Landslides are probably one of the “weirdest” known natural calamities that might happen in mountainous areas since the ground will essentially be moving like fluids. Although, there have been instances of landslides occurring in low-lying areas as well.
Each year, landslides are the main culprits for billions of dollars worth in structural damages to buildings worldwide. Most of the time, these disasters will strike without warning. But how destructive are landslides?
How Destructive Are Landslides?
Landslides are some of the most destructive forces of nature, with a similar deadly force of tsunamis. Although the only difference that landslides have compared to tsunamis, landslides don’t happen on a large scale and usually occur in just a specific area. There have been occurrences of landslides that have wiped out whole villages and killed thousands of villagers and miners.
That said, landslides are dangerous hazards known to kill 25 to 50 individuals each year in the United States alone. Contrary to what most people think, landslides will happen in almost all states in the United States.
Compared to other disasters that will usually have clear warning signs. In certain situations like storms and tsunamis, most individuals will have a limited period to vacate the area since early warning systems are in place when this happens. ; The signs of a landslide are subtle, and when it does happen, it’s already hard for people within the area to vacate the area. Still, these signs are identifiable, and there is a pattern that most people can discern.
But what are these signs, and what can we do to prevent such disasters from happening? Here’s what you’ll need to know.
What Causes Landslides?
According to the Ministry of Lands and Mineral Management, there are two types of landslides:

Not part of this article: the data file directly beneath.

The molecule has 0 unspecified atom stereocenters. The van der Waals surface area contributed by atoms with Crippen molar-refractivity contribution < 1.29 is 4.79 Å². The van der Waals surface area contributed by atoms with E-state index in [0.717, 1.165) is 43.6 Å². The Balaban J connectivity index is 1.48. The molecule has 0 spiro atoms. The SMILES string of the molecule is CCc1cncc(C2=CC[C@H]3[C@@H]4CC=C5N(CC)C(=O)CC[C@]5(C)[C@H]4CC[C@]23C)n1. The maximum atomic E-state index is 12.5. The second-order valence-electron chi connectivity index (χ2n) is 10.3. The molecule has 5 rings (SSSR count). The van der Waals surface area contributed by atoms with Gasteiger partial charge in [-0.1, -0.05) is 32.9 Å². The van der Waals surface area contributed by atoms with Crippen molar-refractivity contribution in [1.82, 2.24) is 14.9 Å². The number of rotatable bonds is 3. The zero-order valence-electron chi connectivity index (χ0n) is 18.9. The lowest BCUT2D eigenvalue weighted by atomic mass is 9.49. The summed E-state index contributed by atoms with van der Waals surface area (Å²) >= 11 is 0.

- Creep Flow — As the name suggests, this type of landslide will usually “creep” through the land, which means that it’s slower than debris flow. It’s relatively safe since this type of landslide’s movement will usually move by a few millimeters to around 10mm, depending on how steep the terrain is.
- Debris Flow or Mudflow — On the other hand, debris flow or mudflow (both are considered synonymous) is usually caused by storms that will soften the ground. In most cases, this type of landslide is caused by widespread deforestation and erosion of rocks that might hold the soil in place.
Since one of the leading causes of a landslide is heavy rainfall from storms, it’s best to think ahead of time on the current geography of where you are currently situated in. SWPPP inspection services are a great way of knowing how storms will interact with much of the land in your area, which can help mitigate any future landslide damages that might happen.
Various factors will cause landslides, and it’s essential to identify early telltale signs as soon as possible. One of the leading causes of landslides is a loose ground usually attributed to deforestation or grazing since plants’ roots will usually hold much of the ground in place.
After a landslide, you should stay away from the “flooded” areas and contact authorities immediately. The first few minutes after a landslide is vital in rescue efforts as most individuals buried under debris and objects will need assistance. Although you should help these individuals, it’s still important to get help from authorities who are well-versed in rescue operations. You might have to prioritize elderly individuals, infants, and physically-disabled individuals from this debris.